Like most cars older than 10 years, this one has had one comical body repair to the front bumper corner. It’s not too ugly, to be fair, but should be fixable with filler and a matched aerosol can, while the weather is still warm enough. There are also a multitude of minor scratches to the bodywork that are shallow enough to be wet-flatted and mopped out – the car could use a good polish anyway and the grey trim edging around the sills and arches has turned the usual pale grey – we’ve found that teak oil can restore the factory blackness, so we’ll be giving that a shot.
One potential problem we were worried about was the Honda-fitted roof bars. These are a superbly aerodynamic design, but the key for them is missing – not to worry, the internet came to the rescue. More in the next issue.
The passenger side folding exterior mirror no longer folds when you press the button. While the driver’s mirror moves out of the way smoothly, the passenger one emits the rattle of worn plastic gears and doesn’t do anything, so we will be removing this and attempting a fix before shelling out for a used one – we dread to think what a new one costs.
Last but not least, the glovebox doesn’t close, meaning it was hanging open.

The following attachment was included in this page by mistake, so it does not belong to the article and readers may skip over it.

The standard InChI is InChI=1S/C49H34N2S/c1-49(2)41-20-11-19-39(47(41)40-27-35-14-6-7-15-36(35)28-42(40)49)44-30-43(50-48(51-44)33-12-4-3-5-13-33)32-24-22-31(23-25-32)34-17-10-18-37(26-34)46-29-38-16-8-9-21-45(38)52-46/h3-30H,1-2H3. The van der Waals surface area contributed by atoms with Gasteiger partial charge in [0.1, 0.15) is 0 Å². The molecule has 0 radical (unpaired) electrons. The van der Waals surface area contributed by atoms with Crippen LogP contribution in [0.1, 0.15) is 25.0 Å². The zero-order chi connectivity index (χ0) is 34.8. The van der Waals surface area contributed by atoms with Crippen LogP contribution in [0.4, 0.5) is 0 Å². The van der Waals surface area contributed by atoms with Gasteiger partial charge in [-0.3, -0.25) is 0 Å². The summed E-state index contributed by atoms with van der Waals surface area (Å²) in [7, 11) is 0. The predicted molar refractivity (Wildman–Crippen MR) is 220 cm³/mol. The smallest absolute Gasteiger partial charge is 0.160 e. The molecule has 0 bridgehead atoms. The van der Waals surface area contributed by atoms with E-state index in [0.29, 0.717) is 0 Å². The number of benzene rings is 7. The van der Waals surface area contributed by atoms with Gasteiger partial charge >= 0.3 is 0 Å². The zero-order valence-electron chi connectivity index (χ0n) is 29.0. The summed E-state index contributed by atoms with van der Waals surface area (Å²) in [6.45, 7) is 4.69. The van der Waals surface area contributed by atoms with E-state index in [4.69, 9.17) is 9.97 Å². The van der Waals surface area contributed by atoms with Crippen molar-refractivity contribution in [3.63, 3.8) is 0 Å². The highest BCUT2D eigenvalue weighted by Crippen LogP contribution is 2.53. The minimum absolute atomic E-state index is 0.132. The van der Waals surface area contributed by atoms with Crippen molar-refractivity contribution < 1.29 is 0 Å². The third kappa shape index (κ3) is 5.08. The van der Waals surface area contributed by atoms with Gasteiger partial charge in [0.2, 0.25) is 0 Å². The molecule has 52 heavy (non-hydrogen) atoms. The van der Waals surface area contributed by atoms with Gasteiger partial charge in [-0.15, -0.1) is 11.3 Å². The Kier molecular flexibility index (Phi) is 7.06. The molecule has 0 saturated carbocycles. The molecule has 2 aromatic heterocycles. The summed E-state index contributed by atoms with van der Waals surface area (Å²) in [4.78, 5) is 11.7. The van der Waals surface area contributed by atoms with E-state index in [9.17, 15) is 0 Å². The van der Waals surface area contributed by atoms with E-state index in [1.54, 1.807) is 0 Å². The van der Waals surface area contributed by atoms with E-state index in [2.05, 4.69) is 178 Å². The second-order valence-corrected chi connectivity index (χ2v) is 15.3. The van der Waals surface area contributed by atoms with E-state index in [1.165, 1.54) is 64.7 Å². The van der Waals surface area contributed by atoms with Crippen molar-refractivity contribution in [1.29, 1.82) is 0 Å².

We sorted this the next day by removing it, repairing the damaged handle with Araldite Rapid and refitting the return spring, before gluing the two halves back together and refitting it. It now works, but as one of the support struts had broken off, we will be replacing it with a good used one. Luckily, there is no key lock on these to worry about.
What goes wrong?
Not a lot. Read the reviews and owners struggle to find fault, although certain features of the car are disliked, such as the lack of a rear wiper. Having said that, seized rear calipers get a mention, as well as a faulty thermostat at 70,000 miles, but neither of these is a serious flaw. It says something for a car when the biggest complaints are noisy brake pads and uneven tyre wear!
The R18 engine has proven to be excellent and, with regular oil changes, seems to have no real vices, although apparently the adjustable non-hydraulic tappets need looking at periodically.
The three recalls mentioned earlier comprise one in 2006 for loss of power steering, another in 2007 for a handbrake lever issue and a final one in 2010 for a missing brake pedal pin on a small number of 2010-built cars. Our car should have been cleared for the first two, but we need to confirm this.
The seized rear caliper issue seem to be a fairly common problem due to the front brakes doing most of the work, so we’ll be removing and cleaning ours to prevent any future problems – the car certainly seems to pull up nice and straight. We’ll also be scrutinising things like the top mounts and droplinks, which get a real pounding on the UK’S potholed roads.
So is the Civic the most reliable hatchback in its field? We’ll be finding out.